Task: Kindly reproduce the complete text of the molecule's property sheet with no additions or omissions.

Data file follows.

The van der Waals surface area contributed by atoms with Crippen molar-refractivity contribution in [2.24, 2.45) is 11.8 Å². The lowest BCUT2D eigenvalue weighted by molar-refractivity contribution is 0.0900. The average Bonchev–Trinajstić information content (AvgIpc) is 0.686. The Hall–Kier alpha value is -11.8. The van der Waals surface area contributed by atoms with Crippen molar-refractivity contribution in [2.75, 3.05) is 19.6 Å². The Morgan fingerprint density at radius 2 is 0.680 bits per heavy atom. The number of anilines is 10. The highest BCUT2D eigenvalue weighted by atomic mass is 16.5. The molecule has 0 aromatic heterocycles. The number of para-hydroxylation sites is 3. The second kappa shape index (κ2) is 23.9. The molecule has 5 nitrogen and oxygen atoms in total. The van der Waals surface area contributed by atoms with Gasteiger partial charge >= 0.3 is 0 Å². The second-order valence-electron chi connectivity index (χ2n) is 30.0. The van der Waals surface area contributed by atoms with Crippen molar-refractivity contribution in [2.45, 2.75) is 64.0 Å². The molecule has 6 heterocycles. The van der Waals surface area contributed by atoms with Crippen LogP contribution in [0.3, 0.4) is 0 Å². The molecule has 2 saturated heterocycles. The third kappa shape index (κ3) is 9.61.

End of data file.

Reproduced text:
The van der Waals surface area contributed by atoms with Crippen molar-refractivity contribution in [2.24, 2.45) is 11.8 Å². The lowest BCUT2D eigenvalue weighted by molar-refractivity contribution is 0.0900. The average Bonchev–Trinajstić information content (AvgIpc) is 0.686. The Hall–Kier alpha value is -11.8. The van der Waals surface area contributed by atoms with Crippen molar-refractivity contribution in [2.75, 3.05) is 19.6 Å². The Morgan fingerprint density at radius 2 is 0.680 bits per heavy atom. The number of anilines is 10. The highest BCUT2D eigenvalue weighted by atomic mass is 16.5. The molecule has 0 aromatic heterocycles. The number of para-hydroxylation sites is 3. The second kappa shape index (κ2) is 23.9. The molecule has 5 nitrogen and oxygen atoms in total. The van der Waals surface area contributed by atoms with Gasteiger partial charge >= 0.3 is 0 Å². The second-order valence-electron chi connectivity index (χ2n) is 30.0. The van der Waals surface area contributed by atoms with Crippen molar-refractivity contribution in [2.45, 2.75) is 64.0 Å². The molecule has 6 heterocycles. The van der Waals surface area contributed by atoms with Crippen LogP contribution in [0.3, 0.4) is 0 Å². The molecule has 2 saturated heterocycles. The third kappa shape index (κ3) is 9.61.